Implementing forest landscape restoration, a practitioner's guide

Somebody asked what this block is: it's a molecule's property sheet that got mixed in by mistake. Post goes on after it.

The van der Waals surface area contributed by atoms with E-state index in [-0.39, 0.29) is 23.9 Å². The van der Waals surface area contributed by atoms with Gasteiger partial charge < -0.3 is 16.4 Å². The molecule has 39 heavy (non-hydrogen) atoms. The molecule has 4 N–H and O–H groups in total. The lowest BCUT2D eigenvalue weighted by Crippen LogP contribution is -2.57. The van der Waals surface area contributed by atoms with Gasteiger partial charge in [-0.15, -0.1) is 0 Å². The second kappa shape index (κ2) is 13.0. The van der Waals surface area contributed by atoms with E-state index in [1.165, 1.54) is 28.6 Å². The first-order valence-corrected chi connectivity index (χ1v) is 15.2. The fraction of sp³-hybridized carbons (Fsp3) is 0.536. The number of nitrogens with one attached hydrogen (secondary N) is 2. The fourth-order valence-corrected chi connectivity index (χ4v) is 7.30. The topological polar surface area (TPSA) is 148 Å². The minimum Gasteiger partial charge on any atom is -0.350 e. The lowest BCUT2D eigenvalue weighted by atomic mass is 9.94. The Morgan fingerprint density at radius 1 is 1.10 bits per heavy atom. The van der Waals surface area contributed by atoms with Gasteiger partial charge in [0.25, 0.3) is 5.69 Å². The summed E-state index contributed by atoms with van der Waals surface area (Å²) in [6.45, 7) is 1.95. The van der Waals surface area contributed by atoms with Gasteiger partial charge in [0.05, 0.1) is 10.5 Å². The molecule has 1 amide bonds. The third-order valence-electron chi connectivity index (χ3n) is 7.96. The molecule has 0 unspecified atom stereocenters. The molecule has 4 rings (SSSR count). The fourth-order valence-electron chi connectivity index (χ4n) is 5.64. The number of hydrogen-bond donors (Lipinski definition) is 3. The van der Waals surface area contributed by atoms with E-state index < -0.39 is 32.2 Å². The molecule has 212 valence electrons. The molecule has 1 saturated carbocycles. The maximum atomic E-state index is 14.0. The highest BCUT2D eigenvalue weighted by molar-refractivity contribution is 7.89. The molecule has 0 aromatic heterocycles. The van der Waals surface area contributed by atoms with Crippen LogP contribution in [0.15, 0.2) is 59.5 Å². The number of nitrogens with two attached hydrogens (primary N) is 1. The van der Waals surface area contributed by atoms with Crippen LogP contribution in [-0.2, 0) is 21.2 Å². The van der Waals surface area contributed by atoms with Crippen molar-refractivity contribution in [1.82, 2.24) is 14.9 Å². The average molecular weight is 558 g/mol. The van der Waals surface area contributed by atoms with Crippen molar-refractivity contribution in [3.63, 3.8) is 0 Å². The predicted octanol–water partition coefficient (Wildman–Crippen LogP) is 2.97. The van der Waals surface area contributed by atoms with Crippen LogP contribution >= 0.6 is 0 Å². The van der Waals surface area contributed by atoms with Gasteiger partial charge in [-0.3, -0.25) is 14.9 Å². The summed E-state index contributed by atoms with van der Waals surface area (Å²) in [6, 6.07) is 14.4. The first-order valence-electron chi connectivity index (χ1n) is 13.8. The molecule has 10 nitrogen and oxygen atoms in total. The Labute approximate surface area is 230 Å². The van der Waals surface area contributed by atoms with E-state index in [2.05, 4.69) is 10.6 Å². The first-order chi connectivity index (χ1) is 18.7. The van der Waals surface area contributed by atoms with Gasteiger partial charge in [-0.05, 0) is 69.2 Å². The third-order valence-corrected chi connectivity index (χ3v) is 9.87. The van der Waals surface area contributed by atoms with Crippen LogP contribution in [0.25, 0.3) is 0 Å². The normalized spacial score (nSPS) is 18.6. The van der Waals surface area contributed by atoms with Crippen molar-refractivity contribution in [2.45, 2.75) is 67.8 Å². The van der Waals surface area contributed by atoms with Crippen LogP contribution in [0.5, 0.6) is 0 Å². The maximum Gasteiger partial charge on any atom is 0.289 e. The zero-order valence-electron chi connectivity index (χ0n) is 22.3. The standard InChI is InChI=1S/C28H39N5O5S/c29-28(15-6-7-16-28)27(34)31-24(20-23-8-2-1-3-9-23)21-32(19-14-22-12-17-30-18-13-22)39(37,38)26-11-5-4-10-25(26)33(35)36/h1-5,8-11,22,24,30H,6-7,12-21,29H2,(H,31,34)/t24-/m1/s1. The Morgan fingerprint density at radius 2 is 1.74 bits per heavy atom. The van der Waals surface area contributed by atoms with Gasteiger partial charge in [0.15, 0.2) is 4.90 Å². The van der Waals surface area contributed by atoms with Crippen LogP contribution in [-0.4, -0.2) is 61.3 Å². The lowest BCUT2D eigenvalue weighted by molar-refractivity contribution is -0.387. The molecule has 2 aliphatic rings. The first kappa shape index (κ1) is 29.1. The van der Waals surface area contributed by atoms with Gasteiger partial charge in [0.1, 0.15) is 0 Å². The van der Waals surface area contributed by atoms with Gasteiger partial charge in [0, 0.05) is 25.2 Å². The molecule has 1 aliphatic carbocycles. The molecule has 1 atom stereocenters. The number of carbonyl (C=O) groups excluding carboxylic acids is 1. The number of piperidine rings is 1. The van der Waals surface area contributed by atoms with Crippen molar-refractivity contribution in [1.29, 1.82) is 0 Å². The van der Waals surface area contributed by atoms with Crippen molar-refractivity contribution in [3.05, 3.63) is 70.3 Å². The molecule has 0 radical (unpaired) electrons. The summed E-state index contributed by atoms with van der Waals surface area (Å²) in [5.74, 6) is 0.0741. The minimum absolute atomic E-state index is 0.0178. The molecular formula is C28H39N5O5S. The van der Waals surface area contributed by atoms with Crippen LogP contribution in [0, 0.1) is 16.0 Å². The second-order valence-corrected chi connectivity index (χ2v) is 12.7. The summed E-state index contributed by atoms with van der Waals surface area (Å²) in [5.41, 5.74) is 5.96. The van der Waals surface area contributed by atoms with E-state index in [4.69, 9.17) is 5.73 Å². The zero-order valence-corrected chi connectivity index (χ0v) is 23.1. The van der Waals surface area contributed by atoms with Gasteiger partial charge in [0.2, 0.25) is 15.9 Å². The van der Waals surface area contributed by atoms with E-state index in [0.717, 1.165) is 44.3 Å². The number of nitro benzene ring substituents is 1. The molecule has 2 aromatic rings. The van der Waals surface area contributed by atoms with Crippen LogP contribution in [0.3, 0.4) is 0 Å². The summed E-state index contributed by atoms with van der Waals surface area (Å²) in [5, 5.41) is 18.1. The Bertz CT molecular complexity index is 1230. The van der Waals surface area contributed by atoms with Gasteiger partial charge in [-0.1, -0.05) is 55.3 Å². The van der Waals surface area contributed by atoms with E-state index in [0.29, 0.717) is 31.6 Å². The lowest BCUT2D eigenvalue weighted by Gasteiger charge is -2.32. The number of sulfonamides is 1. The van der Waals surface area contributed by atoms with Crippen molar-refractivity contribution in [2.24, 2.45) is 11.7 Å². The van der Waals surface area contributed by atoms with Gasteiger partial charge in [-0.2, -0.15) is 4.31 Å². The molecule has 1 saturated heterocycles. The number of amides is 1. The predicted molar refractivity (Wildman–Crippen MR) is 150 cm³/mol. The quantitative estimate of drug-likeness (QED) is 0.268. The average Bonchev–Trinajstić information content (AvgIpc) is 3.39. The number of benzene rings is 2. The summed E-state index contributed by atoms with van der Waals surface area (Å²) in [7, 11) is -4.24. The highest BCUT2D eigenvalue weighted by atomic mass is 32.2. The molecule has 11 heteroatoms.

Forest landscape restoration (FLR) in a nutshell FLR was defined in 2000 by a group of 30 specialists as “a planned process that aims to regain ecological integrity and enhance human wellbeing in deforested or degraded landscapes”. It does not seek to recreate past ecosystems given the uncertainty concerning the “past”, the significantly altered conditions of the present as well as anticipated but uncertain future changes. However, it does seek to restore a forested ecosystem that is self-sustaining and that provides benefits both to people and to biodiversity. For this reason, the landscape scale is particularly important as it provides the opportunity to balance ecological, social, and economic priorities. The emphasis on the landscape also indicates that tree cover is not needed throughout the landscape, but rather the focus of FLR is on restoring functional forest ecosystems within landscapes so that forests can co-exist and subsist in a landscape mosaic together with other land uses. The restored forests within the forest landscape may also form mosaics of forest types emphasizing the various objectives and functions of the forests depending on the landscape, sites, and people living there. Some parts of the restored forests may serve protective functions for watersheds, soils, livestock or crops; other parts may be highly productive and efficiently produce high-quality timber, firewood or biomass while yet other parts may restore habitats for flora and fauna.